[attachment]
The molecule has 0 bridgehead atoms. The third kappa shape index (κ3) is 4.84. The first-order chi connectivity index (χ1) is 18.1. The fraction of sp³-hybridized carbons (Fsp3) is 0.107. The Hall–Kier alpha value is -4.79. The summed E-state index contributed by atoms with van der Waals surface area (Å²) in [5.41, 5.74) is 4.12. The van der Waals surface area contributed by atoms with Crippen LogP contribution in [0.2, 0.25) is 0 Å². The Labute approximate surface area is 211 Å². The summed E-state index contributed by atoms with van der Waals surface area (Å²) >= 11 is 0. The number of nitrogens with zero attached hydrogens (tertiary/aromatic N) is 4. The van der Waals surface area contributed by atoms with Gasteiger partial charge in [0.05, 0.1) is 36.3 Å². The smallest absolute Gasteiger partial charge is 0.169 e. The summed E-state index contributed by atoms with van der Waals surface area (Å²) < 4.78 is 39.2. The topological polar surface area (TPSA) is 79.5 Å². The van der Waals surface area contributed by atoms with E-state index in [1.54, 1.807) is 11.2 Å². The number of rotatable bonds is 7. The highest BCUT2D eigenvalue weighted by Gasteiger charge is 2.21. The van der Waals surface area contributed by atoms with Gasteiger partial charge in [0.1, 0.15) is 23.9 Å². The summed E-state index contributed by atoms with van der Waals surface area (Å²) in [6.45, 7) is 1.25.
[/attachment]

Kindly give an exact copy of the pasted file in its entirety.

The molecule has 0 bridgehead atoms. The third kappa shape index (κ3) is 4.84. The first-order chi connectivity index (χ1) is 18.1. The fraction of sp³-hybridized carbons (Fsp3) is 0.107. The Hall–Kier alpha value is -4.79. The summed E-state index contributed by atoms with van der Waals surface area (Å²) in [5.41, 5.74) is 4.12. The van der Waals surface area contributed by atoms with Crippen LogP contribution in [0.2, 0.25) is 0 Å². The Labute approximate surface area is 211 Å². The summed E-state index contributed by atoms with van der Waals surface area (Å²) >= 11 is 0. The number of nitrogens with zero attached hydrogens (tertiary/aromatic N) is 4. The van der Waals surface area contributed by atoms with Gasteiger partial charge in [0.05, 0.1) is 36.3 Å². The smallest absolute Gasteiger partial charge is 0.169 e. The summed E-state index contributed by atoms with van der Waals surface area (Å²) < 4.78 is 39.2. The topological polar surface area (TPSA) is 79.5 Å². The van der Waals surface area contributed by atoms with E-state index in [1.54, 1.807) is 11.2 Å². The number of rotatable bonds is 7. The highest BCUT2D eigenvalue weighted by Gasteiger charge is 2.21. The van der Waals surface area contributed by atoms with Gasteiger partial charge in [0.1, 0.15) is 23.9 Å². The summed E-state index contributed by atoms with van der Waals surface area (Å²) in [6.45, 7) is 1.25.